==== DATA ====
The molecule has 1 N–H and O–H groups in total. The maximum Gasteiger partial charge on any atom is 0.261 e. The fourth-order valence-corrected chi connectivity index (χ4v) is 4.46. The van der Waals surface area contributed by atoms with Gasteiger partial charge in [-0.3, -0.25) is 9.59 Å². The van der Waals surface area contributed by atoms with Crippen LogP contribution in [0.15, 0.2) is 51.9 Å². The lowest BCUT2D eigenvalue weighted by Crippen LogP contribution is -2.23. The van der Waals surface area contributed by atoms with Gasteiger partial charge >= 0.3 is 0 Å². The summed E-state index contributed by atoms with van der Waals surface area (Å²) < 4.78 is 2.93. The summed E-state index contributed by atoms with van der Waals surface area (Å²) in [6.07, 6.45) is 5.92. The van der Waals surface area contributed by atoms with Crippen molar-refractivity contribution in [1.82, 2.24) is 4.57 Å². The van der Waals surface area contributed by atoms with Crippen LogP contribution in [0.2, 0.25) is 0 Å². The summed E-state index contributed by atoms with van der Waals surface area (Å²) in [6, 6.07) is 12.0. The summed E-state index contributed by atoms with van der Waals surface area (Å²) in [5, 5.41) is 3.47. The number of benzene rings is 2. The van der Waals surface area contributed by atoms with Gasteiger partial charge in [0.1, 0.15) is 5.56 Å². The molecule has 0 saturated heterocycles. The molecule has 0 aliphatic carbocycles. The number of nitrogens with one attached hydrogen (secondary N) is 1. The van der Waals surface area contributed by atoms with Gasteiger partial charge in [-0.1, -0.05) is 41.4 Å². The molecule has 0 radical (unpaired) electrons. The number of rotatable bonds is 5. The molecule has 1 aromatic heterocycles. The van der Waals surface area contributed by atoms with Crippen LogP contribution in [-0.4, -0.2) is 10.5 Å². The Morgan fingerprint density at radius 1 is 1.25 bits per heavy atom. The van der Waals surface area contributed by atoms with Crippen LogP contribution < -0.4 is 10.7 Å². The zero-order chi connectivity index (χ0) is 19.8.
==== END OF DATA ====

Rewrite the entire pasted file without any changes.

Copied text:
The molecule has 1 N–H and O–H groups in total. The maximum Gasteiger partial charge on any atom is 0.261 e. The fourth-order valence-corrected chi connectivity index (χ4v) is 4.46. The van der Waals surface area contributed by atoms with Gasteiger partial charge in [-0.3, -0.25) is 9.59 Å². The van der Waals surface area contributed by atoms with Crippen LogP contribution in [0.15, 0.2) is 51.9 Å². The lowest BCUT2D eigenvalue weighted by Crippen LogP contribution is -2.23. The van der Waals surface area contributed by atoms with Gasteiger partial charge >= 0.3 is 0 Å². The summed E-state index contributed by atoms with van der Waals surface area (Å²) < 4.78 is 2.93. The summed E-state index contributed by atoms with van der Waals surface area (Å²) in [6.07, 6.45) is 5.92. The van der Waals surface area contributed by atoms with Crippen molar-refractivity contribution in [1.82, 2.24) is 4.57 Å². The van der Waals surface area contributed by atoms with Crippen LogP contribution in [0.2, 0.25) is 0 Å². The summed E-state index contributed by atoms with van der Waals surface area (Å²) in [6, 6.07) is 12.0. The summed E-state index contributed by atoms with van der Waals surface area (Å²) in [5, 5.41) is 3.47. The number of benzene rings is 2. The van der Waals surface area contributed by atoms with Gasteiger partial charge in [0.1, 0.15) is 5.56 Å². The molecule has 0 saturated heterocycles. The molecule has 0 aliphatic carbocycles. The number of nitrogens with one attached hydrogen (secondary N) is 1. The van der Waals surface area contributed by atoms with Gasteiger partial charge in [-0.1, -0.05) is 41.4 Å². The molecule has 0 radical (unpaired) electrons. The number of rotatable bonds is 5. The molecule has 1 aromatic heterocycles. The van der Waals surface area contributed by atoms with Crippen LogP contribution in [-0.4, -0.2) is 10.5 Å². The Morgan fingerprint density at radius 1 is 1.25 bits per heavy atom. The van der Waals surface area contributed by atoms with Crippen LogP contribution < -0.4 is 10.7 Å². The zero-order chi connectivity index (χ0) is 19.8.